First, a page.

At some point, say before he has the strength and ambition to dispatch my laptop down the stairs, we will have to address this behaviour. But that is future Jupes’ problem; and I am sure by then our ill-discipline will have added many more amusing but questionable tricks to the list.

Oh, also, Milo had his first babycino last weekend. He loved it.


The delusional gene – Friday 13 November 2015

The delusional gene – Friday 13 November 2015

Milo thinks our cats are chasing him. They’re not.

The enjoyment derived from the relationship between Milo and our two cats, Suu Kyi and Huckleberry, is not evenly distributed. Milo thinks the three of them are an inseparable team of pals. Suu Kyi and Huckleberry seem to view Milo like a piece of dry food floating in their water bowl, growing larger by the day. All they need is patience and eventually the floater will be removed, and the water refreshed.

As the cats have climbed ever higher on the furniture, away from him, Milo has required less and less actual interaction to amuse himself. With fewer opportunities to put their paws in his mouth than there used to be Milo has developed other ways to enjoy Huck and Suu Kyi’s company.

The following is a common occurrence in our house at present: Milo will be playing quietly in the general vicinity of the cats, perhaps lobbing duplo down the stairs or bashing his xylophone with the hammer from his ‘Laugh and Learn Smart Stage Toolbox’. All of a sudden one of the cats will wrinkle a whisker in his direction or stretch a limb toward him in a feline way. Milo will spring to his feet, giggling in his lunatic way, and frantically run like a drunken zombie, quasi-upright with the assistance of his walker if it is within arm’s reach, or tumbling to the ground every three or four steps if he is unaided, such is his haste and level of excitement. Milo will not look back to confirm he is being pursued but will continue to laugh hysterically as he wobbles his way into the ‘secret room’ (upstairs bedroom) before plunging headlong on to the spare mattress, burying himself into the pile of cushions.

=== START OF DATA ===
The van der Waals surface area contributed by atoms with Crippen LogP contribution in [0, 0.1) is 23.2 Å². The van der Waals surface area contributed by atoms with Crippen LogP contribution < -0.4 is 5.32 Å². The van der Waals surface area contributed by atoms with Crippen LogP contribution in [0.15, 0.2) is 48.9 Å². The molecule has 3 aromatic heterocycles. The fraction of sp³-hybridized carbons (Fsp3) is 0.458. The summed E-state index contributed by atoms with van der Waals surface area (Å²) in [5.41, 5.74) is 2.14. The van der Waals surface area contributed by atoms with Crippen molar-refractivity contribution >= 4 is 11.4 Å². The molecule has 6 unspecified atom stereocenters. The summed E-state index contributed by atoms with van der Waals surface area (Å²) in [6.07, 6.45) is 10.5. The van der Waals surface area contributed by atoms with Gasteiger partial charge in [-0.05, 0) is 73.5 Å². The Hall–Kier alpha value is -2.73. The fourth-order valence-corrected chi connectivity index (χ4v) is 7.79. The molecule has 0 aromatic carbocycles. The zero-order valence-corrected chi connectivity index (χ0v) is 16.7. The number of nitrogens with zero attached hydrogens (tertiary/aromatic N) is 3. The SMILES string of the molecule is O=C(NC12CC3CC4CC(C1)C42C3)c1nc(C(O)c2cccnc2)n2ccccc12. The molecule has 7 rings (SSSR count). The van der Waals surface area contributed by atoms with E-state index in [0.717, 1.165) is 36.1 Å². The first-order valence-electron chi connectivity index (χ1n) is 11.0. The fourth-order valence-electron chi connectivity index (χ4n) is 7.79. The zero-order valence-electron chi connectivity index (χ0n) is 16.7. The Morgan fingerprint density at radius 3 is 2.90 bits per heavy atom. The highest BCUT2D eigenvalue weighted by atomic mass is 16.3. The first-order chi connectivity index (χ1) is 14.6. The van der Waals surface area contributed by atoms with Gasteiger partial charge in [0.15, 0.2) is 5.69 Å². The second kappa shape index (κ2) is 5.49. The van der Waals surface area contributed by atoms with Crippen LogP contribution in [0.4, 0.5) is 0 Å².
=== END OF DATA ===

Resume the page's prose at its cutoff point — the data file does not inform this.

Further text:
After a time Milo will slowly get his breathing under control, peel himself up off the mattress and clamber back to the doorway where he peers around to see if it is safe to re-emerge. The cats, of course, have not moved. Suu Kyi is invariably sleeping in precisely the same spot Milo left her, purring gently. Huck is usually licking himself, with disinterested half-closed eyes, also unmoved at the end of the sofa from where Milo fled.

It is hard to know whether Milo genuinely thinks the cats are advancing upon him, or whether he knows the truth but is choosing the fantasy because he just enjoys it so much. I have a sneaking suspicion it is the latter, and I hope it is. If so I believe it is an early onset manifestation of what we call in my family ‘the delusional gene’.

Essentially the ‘delusional gene’ allows one to interpret life as a miraculous series of events designed for your enjoyment, sometimes despite overwhelming evidence to the contrary. If applied in the right measure the gene lends itself to a positive disposition, cheerful outlook and can-do attitude. If the gene is available in over-supply it can lead to a delusion that borders on narcissism, or a lack of connection to legitimate day-to-day tribulations. In our family this is known as the ‘smarty pants gene’.

Thus far Milo’s outlook on life appears sparkling, with a healthy dose of spirited, forthright determination. The cat delusion appears to be a good sign. A boy who can take enjoyment from literally nothing must have a bright future indeed.

  Drunken zombie